Tuesday, 21 July 2009

Mk5 Armour Tutorial

Here is a tutorial to make mk5 Heresy armour in a relatively cheap, easy and pain-free (almost!) way. I think the most important thing is that very little additional material is required, and those which are needed are readily available and won't break the bank!

First of all, this tutorial
only applies to the specific mk5 components of the armour, so you will need to join the dots with the other, generalised components of the marine.


You will need the following equipment:

A) SM assault trooper torso. These don't have many applications, so are usually fairly easy and cheap to get hold of from bits websites.
B ) Grandt Line railway rivets. These are available in large quantity from places such as Antenocetti's workshop or SBmodels.net (if you don't mind the minimum £10 order). Either the '#154' or '#153' if you want them a little smaller are fine. Note these are from the UK, but as Grandt Line are an American company they should be fairly easy to get hold of in the US. T
hey come in packs of 100 so a single pack should do several marines.
C) Standard mk7 marine legs, again if you've done much converting in the past you should have piles of these things lying around!
D) St
andard mk7 shoulder pad, again the kind of thing thats very cheap (I've seen them as cheap as 7p each from bitsandkits.co.uk!) to get hold of from bits websites if you don't already have them. Its also possible to use Chaos Marine shoulder pads, but they will need filing down so the less detail on them the better!
E) Rubber tubing. I've used the brake hosing you get with Tamiya car/bike model kits, but anything which is roughly 1-2mm, flexible and cutable is ok. Bigwill (check out his Heresy Workshop) a
lso says that Dragon Forges White Steel Cable makes a great alternative to this, which has more detail!
F) Standard mk7 head. If possible, this should be the one with the 'double wires' which come from the grill and looks more like the mk5 helm, rather than the other one. Fortunately, these helmets tend to be so cheap from bits websites you can order a batch of them f
or almost nothing and get the correct ones.
G) Modelling drill. I use an 'archimedes drill' which is available from most hobby shops, and fitted with a 0.8mm drill bit. However, you should be
ok with a 0.6 or up to about a 1.2mm bit assuming you use the grandt line rivets.

The Conversion

1) Clean up the components:
This includes:
- remove the Imperial Aquila from the Assault chest, and if you prefer the skull from the centre (I personally think it looks better
with this removed). - Remove the purity seals from the legs, try and make as smooth a finish as possible with this. - Trim the rim from both shoulder pads so that it is smooth as possible. - Trim the stabiliser/ridge from the top of the mk7 helmet, so it looks like a completely smooth, bullet-head.

2) Adding the rivets:
This is probably the hardest part of the operation, you need to add rivets to the head, a single shoulder pad and both legs. First of all is the drilling phase. Use a craft knife to mark where you want to drill - the important thing here is to be as consistent as possible with the spacing, and not to try and cram too many rivets on. I have several lost marine legs which occupy the 'Frankenstein's failures' parts of my bits box because I became frenzied in my drilling. In total, I found 16 rivets per leg and 10 on the left shoulder pad is enough.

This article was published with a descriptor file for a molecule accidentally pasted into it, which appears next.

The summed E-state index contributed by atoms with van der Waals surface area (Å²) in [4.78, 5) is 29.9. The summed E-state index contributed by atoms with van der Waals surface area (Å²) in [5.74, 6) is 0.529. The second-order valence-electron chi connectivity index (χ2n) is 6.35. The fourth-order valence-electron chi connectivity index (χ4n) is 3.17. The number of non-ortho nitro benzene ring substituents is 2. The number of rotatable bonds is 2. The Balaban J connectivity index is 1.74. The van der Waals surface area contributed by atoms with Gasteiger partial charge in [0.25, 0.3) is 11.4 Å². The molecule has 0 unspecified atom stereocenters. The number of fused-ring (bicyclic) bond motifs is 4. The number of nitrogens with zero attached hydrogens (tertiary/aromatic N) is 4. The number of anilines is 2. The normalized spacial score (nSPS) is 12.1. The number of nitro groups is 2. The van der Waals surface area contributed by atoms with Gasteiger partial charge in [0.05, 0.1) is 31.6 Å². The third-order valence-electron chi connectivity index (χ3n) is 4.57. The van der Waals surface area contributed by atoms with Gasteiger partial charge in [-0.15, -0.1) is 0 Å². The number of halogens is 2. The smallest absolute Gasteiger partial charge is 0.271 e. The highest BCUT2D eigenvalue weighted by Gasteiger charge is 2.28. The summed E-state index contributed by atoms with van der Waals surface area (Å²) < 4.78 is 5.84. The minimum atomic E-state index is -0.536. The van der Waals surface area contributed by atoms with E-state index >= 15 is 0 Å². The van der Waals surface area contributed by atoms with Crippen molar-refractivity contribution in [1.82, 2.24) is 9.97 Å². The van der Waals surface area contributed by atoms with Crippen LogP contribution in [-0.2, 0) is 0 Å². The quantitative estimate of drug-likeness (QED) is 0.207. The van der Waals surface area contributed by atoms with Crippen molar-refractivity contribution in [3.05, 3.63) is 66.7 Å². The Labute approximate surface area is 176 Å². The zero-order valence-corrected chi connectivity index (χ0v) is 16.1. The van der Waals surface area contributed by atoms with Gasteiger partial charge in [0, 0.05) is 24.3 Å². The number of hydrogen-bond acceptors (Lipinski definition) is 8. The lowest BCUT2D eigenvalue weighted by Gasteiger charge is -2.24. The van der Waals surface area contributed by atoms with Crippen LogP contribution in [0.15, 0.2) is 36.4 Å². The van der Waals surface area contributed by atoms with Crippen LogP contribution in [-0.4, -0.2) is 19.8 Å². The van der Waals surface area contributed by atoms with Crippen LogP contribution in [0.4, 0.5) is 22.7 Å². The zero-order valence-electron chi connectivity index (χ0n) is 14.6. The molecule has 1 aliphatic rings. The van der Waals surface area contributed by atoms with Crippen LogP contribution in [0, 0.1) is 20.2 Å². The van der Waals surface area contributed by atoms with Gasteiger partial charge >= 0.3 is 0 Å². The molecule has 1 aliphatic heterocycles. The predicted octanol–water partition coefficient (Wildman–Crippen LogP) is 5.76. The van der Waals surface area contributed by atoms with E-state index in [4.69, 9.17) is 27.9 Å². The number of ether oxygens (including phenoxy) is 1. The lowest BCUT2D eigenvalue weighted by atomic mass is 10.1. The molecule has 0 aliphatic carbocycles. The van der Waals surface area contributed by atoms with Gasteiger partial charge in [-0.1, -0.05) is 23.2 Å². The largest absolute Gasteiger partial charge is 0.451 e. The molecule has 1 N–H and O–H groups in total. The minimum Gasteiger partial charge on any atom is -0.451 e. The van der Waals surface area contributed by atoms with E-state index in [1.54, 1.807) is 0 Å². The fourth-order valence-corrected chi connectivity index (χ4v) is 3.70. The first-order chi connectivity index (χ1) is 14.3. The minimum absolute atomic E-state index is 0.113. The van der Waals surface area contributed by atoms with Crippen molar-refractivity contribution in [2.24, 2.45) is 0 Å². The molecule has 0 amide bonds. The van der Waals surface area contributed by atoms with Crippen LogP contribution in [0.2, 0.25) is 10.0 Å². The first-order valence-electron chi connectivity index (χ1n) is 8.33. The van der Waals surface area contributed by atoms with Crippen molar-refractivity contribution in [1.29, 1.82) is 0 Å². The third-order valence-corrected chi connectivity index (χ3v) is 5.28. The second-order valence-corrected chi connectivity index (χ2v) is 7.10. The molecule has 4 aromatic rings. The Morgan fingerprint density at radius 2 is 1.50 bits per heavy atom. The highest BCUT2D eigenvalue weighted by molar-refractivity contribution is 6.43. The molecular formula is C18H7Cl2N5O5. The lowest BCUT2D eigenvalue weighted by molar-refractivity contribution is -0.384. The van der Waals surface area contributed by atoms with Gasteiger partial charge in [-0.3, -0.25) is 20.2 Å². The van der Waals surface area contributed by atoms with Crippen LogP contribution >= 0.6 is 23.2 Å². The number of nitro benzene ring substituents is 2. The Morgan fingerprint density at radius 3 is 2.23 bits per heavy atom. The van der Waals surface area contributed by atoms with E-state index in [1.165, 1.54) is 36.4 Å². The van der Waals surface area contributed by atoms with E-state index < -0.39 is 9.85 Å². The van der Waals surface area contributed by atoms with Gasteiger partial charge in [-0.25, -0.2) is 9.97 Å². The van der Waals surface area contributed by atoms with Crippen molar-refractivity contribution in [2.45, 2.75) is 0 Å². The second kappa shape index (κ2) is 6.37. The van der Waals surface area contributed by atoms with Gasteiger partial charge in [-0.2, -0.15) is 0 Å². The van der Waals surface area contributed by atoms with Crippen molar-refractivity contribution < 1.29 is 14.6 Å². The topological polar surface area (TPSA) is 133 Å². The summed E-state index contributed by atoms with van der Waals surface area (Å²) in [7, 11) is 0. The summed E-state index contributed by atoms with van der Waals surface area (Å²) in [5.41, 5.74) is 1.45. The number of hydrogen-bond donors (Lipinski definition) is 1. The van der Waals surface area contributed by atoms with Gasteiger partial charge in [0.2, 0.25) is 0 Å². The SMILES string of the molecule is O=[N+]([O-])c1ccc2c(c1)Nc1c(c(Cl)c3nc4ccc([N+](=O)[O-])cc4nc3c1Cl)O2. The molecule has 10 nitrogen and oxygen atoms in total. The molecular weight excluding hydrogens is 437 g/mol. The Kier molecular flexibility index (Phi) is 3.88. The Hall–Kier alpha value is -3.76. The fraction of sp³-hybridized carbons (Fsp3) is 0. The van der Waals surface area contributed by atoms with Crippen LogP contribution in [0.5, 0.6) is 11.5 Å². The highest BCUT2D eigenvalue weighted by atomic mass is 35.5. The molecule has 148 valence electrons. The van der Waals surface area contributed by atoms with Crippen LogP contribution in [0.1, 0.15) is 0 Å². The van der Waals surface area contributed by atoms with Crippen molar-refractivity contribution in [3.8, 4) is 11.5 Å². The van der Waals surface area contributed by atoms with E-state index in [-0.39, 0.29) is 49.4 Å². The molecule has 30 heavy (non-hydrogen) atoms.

When drilling, try to drill only deep enou
gh for the rivet and perhaps 3-4mm of the rivet length to go inside for a secure fit. Some of the legs will have pockets of air inside, and you will suddently find yourself drilling through the opposite side of the leg if you go too far! When attaching the rivets, clip off a few mm length of the rivet with clippers, and dip the non-rivet end in an already prepared pool of plastic glue. You only need the tiniest bit of glue, too much and it will squirt out from the side and make a mess! To be honest, this is the hardest part - I lost many, many rivets with my first ham-fisted attempts, the damned things seem to dissapear the moment you drop them. Here is an example of a completed shoulder pad, with the rims removed and rivets added (its possible to make a much more accurate job than this):

Its worth taking the most time making sure the rivets are evenly spaced on the head - if they are not, it will stand out far more than had it been on another part of the model.

3) Creating the Torso: Simply add the tubing from front to back. You can double this up as I have done, or add even more if you want to more accurately portray some of the pictures which show mk5 as very cable-heavy. Be careful however not to add too much thick cabling which might then prevent you attaching the arms!

Frontal shot showing the completed trunk in more detail:

Finally, examples of some completed marines:

I hope this is a useful tutorial for making perhaps one of the most distinctive pre-heresy armours! If any part of my description has been too obscure, please let me know and i'll try and reiterate it!

Here are the direct links if the pictures do not appear next to the captions:


  1. Nice tut, and great looking conversions. You just keep all this good stuff coming!

  2. I like this modified helmet, will try it or sure...

  3. They look good. The rivets sound a nightmare though. did you consider creating the rivets by blobbing on dots of plastic glue mixed with spare sprue to avoid all that drilling?

  4. It would be nice if the pictures were hosted somewhere where I could actually see them.

  5. I've tried numerous methods to be honest. This one favours perseverance over dexterity, but for a good PVA method try Whitehorn's PVA method on the Mywargames website: http://www.mywargame.com/2010/02/11/creating-pre-heresy-marines-part-6b-mark-v-power-armour/

    Sorry if the photos are not working, I will include direct links to photobucket at the bottom of the post.